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Jane Austen, Anna Quindlen

Lady Almina and the Real Downton Abbey: The Lost Legacy of Highclere Castle

Lady Almina and the Real Downton Abbey: The Lost Legacy of Highclere Castle - Fiona,  Countess of Carnarvon Yeah, I read this. Why? Because... http://www.e-subversive.net/soundboards/soundboards_files/sounds/imalady.mp3

This is the story of Highclere Castle at its prime. Specifically it focuses on Lady Almina, her husband Lord Carnarvon and their family. As the subtitle suggests, Highclere is the impressive house better known to the world these days as Downton Abbey, and that is why this book exists. There are marked similarities between what viewers of that hit television show will recognize and what actually happened at Highclere, especially during the Great War period, so DA fans will not be disappointed.

They may however be more bogged down with history than they expected. This is not the place to receive a full, erudite lecture upon Victorian and Edwardian England, but it is serviceable. In fact, the very beginning is somewhat hard to follow what with the lords and ladies with their numerous names, often French or German in origin, that come out marble-mouthed, as if your tongue has been stewing in a vat of anesthesia. Those who relish pomp will delight in chapter one's description of a wedding and marriage that only money could buy. However, those same people are probably going to be exhausted by the history lesson, which is why they may not like this book and why I enjoyed it more than I expected.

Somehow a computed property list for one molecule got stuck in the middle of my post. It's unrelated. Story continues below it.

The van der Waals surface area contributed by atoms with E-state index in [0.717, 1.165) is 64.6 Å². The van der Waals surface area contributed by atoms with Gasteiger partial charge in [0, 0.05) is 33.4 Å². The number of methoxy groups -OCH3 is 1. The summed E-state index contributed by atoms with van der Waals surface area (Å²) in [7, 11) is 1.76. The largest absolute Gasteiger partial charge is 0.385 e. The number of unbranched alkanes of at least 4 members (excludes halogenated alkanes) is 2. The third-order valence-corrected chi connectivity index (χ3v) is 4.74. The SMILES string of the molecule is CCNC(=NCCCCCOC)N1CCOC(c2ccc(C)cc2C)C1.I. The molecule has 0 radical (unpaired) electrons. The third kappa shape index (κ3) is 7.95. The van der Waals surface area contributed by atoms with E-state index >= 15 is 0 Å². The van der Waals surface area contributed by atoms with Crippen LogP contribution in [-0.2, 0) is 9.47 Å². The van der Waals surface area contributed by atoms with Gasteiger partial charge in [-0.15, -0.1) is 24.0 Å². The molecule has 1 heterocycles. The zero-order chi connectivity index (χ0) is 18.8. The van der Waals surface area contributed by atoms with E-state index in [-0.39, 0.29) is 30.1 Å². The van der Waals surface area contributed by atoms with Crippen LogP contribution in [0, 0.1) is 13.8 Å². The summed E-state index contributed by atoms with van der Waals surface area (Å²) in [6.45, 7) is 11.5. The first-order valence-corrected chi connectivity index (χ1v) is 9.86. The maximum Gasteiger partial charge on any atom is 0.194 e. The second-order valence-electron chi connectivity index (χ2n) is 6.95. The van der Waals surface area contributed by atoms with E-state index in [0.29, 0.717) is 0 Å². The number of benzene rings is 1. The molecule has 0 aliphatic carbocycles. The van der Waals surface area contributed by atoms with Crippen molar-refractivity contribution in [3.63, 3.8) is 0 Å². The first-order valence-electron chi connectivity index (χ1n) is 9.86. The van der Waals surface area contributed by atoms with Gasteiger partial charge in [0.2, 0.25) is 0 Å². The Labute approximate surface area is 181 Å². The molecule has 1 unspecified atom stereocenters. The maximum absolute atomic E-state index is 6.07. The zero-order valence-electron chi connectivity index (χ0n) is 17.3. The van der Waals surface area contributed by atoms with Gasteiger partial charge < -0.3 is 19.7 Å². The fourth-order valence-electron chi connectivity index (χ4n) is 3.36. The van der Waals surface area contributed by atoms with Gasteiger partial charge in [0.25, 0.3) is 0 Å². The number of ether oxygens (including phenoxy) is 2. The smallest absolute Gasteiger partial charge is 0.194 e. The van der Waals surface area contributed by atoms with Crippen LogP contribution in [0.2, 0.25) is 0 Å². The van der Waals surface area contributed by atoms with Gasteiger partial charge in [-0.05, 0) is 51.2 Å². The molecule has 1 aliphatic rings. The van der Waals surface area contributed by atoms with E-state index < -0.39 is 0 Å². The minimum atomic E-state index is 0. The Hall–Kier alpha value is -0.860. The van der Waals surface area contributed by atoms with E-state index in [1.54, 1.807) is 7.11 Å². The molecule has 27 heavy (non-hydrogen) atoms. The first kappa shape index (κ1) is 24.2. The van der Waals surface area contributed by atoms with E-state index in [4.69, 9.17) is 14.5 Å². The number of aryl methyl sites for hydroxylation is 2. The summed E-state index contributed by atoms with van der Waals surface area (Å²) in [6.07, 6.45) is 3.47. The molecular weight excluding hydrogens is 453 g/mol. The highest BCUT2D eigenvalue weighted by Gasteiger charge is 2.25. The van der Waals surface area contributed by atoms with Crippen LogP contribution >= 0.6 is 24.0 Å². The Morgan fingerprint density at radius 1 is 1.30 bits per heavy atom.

I didn't have high hopes that there was going to be anything of substance herein. In fact, I'm surprised to be writing this review, never mind giving it 4 stars, because I figured I would've given the book up as a waste of time about half way through. But I did read this smooth, yet workman-like book to the end and enjoyed its insights. The Carnarvon family were aristocrats and part of me is sickened by their excesses...buuut then I remember I live in America, I recall the fairly privileged life I've led and it humbles me. Looking beyond the entitlement, you can't help but like these people for their charity, the part they played in the war, the many philanthropic efforts, etc etc. Yes, yes, they had plenty of money that they didn't "earn" so of course they should give it back. But not all of them did...or do. The way the system works, I guess we should be glad of the Bill Gateses of the world (http://en.wikipedia.org/wiki/Bill_%26_Melinda_Gates_Foundation). Beyond all that, the family had long reaching contacts, not only in society and government, but in the world in general. There were fascinating connections to the Brideshead Revisited novelist Evelyn Waugh and the most incredible archaeological find of all time that made for interesting sidebars. I would've liked to have heard more about the building of the house and what it looks like on the inside, but then I suppose Fiona Carnarvon, the current lady of the house, didn't want to sap the tourism cash cow generated by visits to Highclere. Daily attendance must be through the roof lately!